I already told you, I believe the American people would have lined up behind such exposures, and supported any appropriate prosecutions. Just like they did during the war crimes trials in the aftermath of WW2.

  288. 288
    El Caganer says:

    @Cassidy: …what a wonderful world it would be?

  289. 289
    SatanicPanic says:

    @Cassidy: He should make a video like Russell Brand, which apparently is enough to start a revolution

  290. 290
    Corner Stone says:

    @Tissue Thin Pseudonym (JMN): This doesn’t seem very helpful. I thought my comment was a very reasonable response/question.

  291. 291
    LT says:

    @Omnes Omnibus (the first of his name): WTF?

    I don’t think that one shouldn’t argue for the prosecutions

    You’re now saying that all your arguments against Obama prosecuting Bush and Cheney werent’ really arguments against prosecuting Bush and Cheney.

    I do think that, as you argue for them, you should realize that they are unlikely to happen.

    Dude. You’re slipping.

  292. 292
    Tissue Thin Pseudonym (JMN) says:

    @LT: Uhm, no. You made an absolute statement that one should never tolerate evil. You have consistently argued against even the slightest deviation and that one should always, always, always oppose torture.

    And the Stalin example is meant to establish that that is not an absolute truth. You must always weigh the alternatives. Sometimes, the alternative to not fighting a bunch of murderous torturers is worse than getting along with them.

    Now, once the absolute version of your argument is shot apart, we can get down to discussing whether or not the compromises in this case were worse than the alternative of going for prosecutions. But we can’t have that discussion so long as you are going to cling to the absolute position.

    So, do you agree that shipping war materials to the Soviets was the right thing to do, or should we have just let the Nazis overrun all of Europe? If you go with the latter proposition, I’ll concede that you’re at least being consistent with your earlier rhetoric while also saying that you’re bugfuck insane and that we have nothing else to talk about.

    If you go with the former, then we can start to have a rational discussion over whether or not Obama correctly weighed the alternatives that faced him.

  293. 293
    Cassidy says:

    I believe the American people would have lined up behind such exposures, and supported any appropriate prosecutions.

    You seem like the kind of guy I need to talk to. I have this great deal for you. I’ve got some prime ocean front property in Arizona just looking for a buyer like you.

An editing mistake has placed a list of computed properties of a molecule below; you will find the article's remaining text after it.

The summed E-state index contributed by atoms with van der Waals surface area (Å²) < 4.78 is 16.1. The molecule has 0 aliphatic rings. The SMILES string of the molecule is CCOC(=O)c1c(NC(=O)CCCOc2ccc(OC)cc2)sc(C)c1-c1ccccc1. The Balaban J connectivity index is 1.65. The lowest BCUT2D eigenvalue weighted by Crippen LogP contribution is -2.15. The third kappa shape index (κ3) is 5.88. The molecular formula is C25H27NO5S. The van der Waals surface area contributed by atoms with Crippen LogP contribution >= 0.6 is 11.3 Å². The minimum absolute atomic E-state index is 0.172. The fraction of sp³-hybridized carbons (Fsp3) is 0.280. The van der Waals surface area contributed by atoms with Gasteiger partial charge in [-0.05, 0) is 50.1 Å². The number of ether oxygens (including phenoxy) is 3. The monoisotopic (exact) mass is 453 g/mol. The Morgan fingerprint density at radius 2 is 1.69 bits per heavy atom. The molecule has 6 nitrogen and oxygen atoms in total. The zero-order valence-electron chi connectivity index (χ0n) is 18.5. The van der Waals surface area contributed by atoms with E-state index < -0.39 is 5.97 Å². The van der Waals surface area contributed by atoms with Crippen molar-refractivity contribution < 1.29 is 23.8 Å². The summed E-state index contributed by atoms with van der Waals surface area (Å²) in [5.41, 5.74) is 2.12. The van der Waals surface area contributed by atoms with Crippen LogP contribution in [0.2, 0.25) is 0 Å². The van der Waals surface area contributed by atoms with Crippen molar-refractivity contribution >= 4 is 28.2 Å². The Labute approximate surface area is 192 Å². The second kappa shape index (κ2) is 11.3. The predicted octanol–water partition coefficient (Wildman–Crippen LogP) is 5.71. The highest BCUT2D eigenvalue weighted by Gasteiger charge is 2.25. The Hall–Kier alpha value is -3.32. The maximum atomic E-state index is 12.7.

294. 294
    LT says:

    @Omnes Omnibus (the first of his name):

    Gotta highlight this again:

    I do think that, as you argue for them, you should realize that they are unlikely to happen.

    That is one of the most bizarre things I’ve ever read.

  295. 295
    Omnes Omnibus (the first of his name) says:

    @Dog On Porch:

    I already told you, I believe the American people would have lined up behind such exposures, and supported any appropriate prosecutions.

    You have a higher opinion of the American populace than I do. I think they were terrified for years because they were told to be and they were okay with anything being done if it was done in the name of keeping them safe. The pendulum may be starting to swing back the other way, but I think hung juries and acquittals would be the result of any prosecutions.

    Just like they did during the war crimes trials in the aftermath of WW2.

    How many Americans were charged with war crimes? Wait, it was the Germans and Japanese. I wonder if that had any effect.

  296. 296
    Tissue Thin Pseudonym (JMN) says:

    @Dog On Porch: And I think you badly misread the American public. However, my question was meant more as a what if. If I am to believe the things you wrote, then you would have to believe that a world in which Barack Obama tried to prosecute the torturers, failed, and lost his re-election to Romney is better than the world we live in.

    If that is the case, then you are being consistent, as much as I disagree with you. However, if you won’t agree to that statement then you really don’t mean the things you’ve said. All we disagree on is whether or not the American public would go along with those prosecutions. And I submit that if that’s all that divides us, most of your rhetoric in this thread is unwarranted.

  297. 297
    Cervantes says:

    @Tissue Thin Pseudonym (JMN):